Like RAID 0, a RAID 5 array breaks data into sections that are stored on two or more drives, resulting in increased speed and capacity. But it devotes one additional drive to parity, saving information on the other drives' information.
If one of the non-parity drive dies, the parity drive can look at what's on the working drive (or drives), and calculate what would have been on the dead one. The RAID and the computer will continue to work, although the extra calculations will slow things down.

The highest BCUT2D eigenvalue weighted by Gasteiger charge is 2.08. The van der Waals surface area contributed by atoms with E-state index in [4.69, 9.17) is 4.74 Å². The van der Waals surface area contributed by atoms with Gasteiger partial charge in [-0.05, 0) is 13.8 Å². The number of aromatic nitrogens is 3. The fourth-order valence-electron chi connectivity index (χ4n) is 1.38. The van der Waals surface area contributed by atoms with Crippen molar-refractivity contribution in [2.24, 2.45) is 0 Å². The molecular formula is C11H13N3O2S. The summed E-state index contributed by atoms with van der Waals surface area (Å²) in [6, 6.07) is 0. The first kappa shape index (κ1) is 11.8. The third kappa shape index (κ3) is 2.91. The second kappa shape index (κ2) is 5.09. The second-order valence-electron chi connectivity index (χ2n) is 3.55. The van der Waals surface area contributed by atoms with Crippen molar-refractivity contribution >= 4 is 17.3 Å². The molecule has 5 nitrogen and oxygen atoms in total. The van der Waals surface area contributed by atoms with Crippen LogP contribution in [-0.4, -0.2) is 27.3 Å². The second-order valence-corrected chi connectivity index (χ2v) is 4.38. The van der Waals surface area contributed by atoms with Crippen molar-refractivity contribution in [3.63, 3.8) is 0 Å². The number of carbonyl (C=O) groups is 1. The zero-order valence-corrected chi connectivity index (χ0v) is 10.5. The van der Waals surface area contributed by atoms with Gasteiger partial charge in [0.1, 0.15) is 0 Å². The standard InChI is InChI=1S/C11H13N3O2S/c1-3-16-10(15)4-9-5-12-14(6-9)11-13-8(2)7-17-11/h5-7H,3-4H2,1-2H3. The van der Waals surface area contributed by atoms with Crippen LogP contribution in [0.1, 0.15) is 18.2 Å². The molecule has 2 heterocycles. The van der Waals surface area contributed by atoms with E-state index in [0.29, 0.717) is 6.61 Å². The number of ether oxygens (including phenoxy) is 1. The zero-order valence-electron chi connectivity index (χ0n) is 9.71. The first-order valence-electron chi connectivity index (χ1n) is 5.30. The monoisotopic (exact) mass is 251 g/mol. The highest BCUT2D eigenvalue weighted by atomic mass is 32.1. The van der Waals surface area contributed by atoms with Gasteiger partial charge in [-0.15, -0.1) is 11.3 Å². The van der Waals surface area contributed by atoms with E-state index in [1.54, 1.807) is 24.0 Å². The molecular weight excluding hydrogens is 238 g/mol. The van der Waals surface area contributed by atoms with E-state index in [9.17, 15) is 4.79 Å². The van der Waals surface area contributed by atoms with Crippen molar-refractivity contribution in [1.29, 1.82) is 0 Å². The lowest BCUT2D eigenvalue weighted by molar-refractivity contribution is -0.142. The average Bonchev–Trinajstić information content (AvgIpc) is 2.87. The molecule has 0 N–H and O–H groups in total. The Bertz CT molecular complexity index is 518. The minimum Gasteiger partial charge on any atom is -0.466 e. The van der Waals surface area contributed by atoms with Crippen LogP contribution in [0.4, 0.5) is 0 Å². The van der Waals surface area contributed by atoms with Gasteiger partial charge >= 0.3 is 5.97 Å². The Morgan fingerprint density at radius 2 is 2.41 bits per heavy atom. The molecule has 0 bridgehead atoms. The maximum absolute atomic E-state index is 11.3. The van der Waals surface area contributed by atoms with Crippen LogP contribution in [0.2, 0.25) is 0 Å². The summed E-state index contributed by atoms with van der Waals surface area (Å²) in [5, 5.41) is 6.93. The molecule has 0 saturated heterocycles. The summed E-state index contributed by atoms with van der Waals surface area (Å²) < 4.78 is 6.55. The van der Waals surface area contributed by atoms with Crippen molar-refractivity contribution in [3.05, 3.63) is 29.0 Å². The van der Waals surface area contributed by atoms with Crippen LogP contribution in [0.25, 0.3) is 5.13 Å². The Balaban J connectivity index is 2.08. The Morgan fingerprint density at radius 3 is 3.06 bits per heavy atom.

Read the original forum discussion.